When you’ve done that go on to describe:
- Why do these issues resist solutions?
- What makes them thorny?
- How have other approaches tried to tackle them?
- What have other approaches failed to understand about those issues, but that you have?
- How will this understanding make your approach more successful (give a hint to your approach but don’t jump ahead too much!)
To make your answer more vivid describe what its like to be a beneficiary, experiencing the issues in their day-to-day life. For a gold star you could also describe what’s likely to happen to them (and others) if the need doesn’t get met.
3. “Why will your approach work?”
How do you know this approach will work? Why is it the right approach in this context? What is the evidence that it will both reach your users and tackle their needs? What are the potential roadblocks and how will you overcome them?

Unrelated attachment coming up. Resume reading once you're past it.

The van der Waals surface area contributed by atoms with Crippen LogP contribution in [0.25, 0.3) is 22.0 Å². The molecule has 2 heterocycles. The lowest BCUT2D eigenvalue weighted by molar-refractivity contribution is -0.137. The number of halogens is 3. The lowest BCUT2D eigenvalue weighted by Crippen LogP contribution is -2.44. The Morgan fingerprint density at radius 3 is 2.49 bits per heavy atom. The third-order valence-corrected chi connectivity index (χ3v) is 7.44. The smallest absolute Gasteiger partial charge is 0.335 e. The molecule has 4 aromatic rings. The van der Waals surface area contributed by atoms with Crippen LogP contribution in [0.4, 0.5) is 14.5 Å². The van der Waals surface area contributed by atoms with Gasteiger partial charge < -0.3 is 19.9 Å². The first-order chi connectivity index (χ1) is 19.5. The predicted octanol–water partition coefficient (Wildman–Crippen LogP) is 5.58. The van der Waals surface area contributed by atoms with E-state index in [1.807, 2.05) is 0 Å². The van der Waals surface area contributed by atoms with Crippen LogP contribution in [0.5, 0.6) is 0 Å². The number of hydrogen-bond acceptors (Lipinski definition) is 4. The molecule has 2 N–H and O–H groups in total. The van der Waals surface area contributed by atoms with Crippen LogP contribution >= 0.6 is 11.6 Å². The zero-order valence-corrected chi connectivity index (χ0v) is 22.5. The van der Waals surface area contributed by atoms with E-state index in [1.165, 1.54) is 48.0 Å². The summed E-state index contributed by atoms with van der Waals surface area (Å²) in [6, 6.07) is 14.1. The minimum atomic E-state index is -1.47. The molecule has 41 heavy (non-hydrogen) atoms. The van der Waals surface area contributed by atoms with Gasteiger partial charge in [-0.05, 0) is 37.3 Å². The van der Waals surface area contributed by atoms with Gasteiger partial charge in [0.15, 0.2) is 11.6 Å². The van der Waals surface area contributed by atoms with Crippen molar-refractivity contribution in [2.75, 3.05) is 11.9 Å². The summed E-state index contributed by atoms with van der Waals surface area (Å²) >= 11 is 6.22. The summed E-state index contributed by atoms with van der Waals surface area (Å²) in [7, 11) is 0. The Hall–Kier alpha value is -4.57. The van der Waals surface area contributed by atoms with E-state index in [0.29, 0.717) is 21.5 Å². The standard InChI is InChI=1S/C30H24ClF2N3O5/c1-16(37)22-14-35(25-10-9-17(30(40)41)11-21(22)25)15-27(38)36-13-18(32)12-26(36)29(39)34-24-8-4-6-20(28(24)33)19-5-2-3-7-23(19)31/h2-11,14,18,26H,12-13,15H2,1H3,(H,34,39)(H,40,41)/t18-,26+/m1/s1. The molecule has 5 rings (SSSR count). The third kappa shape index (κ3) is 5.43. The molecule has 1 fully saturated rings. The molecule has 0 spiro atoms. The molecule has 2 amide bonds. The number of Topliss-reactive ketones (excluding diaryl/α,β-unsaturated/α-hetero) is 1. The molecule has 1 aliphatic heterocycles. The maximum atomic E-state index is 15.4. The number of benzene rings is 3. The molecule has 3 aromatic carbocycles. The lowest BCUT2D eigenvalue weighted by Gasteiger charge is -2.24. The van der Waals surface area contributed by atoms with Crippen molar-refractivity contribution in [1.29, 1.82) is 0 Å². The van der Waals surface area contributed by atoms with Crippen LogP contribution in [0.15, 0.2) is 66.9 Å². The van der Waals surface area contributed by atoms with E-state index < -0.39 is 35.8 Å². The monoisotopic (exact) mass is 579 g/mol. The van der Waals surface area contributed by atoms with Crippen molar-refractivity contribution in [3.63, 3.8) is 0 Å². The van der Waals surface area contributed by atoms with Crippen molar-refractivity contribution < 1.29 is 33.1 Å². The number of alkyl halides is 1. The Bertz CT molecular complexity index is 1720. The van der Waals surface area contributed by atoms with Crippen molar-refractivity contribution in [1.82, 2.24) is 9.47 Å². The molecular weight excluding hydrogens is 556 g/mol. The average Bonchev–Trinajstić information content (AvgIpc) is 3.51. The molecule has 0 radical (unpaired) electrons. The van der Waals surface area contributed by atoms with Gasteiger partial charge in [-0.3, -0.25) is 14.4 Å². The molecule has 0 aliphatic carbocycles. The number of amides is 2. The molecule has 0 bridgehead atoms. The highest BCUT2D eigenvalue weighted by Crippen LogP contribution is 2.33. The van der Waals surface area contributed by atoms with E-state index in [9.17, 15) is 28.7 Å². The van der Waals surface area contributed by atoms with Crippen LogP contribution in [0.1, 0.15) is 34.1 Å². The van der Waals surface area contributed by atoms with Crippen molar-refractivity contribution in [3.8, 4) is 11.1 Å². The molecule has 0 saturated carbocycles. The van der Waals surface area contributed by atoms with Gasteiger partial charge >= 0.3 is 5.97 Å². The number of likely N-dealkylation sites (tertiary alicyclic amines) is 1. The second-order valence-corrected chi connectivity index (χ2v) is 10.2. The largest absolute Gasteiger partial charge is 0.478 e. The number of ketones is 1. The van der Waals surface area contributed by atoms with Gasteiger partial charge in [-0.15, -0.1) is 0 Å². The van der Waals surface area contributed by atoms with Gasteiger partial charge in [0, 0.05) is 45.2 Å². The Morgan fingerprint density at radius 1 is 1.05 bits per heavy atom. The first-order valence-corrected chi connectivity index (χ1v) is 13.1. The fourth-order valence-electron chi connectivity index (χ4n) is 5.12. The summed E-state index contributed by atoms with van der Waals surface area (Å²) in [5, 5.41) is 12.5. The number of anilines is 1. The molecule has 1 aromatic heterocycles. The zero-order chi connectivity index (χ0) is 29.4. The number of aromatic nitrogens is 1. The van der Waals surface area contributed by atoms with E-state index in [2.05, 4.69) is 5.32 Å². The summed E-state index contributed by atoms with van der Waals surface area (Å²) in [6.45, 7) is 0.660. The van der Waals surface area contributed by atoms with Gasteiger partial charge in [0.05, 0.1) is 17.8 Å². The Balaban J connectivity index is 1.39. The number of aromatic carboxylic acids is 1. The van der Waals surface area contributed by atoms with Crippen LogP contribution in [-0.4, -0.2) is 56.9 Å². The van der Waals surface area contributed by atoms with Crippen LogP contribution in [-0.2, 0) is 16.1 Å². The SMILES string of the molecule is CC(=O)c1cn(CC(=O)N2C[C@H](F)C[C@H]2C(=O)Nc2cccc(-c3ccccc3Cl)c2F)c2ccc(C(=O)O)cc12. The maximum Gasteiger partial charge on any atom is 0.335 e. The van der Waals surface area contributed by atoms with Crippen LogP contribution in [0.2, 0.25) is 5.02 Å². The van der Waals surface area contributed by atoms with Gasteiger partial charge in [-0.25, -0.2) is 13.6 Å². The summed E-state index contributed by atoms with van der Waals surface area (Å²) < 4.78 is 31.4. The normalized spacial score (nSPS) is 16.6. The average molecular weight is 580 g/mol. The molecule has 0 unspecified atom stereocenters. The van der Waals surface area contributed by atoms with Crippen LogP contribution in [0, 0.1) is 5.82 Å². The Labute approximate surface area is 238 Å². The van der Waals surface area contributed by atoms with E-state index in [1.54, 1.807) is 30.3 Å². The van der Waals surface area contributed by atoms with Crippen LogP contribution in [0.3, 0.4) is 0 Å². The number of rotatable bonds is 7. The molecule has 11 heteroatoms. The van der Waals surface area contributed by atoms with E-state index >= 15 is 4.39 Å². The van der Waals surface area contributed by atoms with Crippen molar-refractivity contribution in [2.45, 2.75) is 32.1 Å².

Every grant funder has known projects that failed. Though its likely to happen again they’ll be doing their damnedest to minimise how often it does with their money.
So when they ask you to ‘Describe your project or approach to tackling the need’ what they really want to know is why it will work.
Describing your approach is usually fairly straightforward. It’s a series of objectives, activities and methods. The slightly more complex part is explaining why; weaving into your description a rock solid rationale for the way you’ll do it. This will be easier if you already have a robust theory of change.
That rationale involves describing how your approach is informed by:
- Empathy: an understanding of the underlying issues and everyday lives of your beneficiaries
- Creativity or innovation: rethinking or redesigning ineffective methods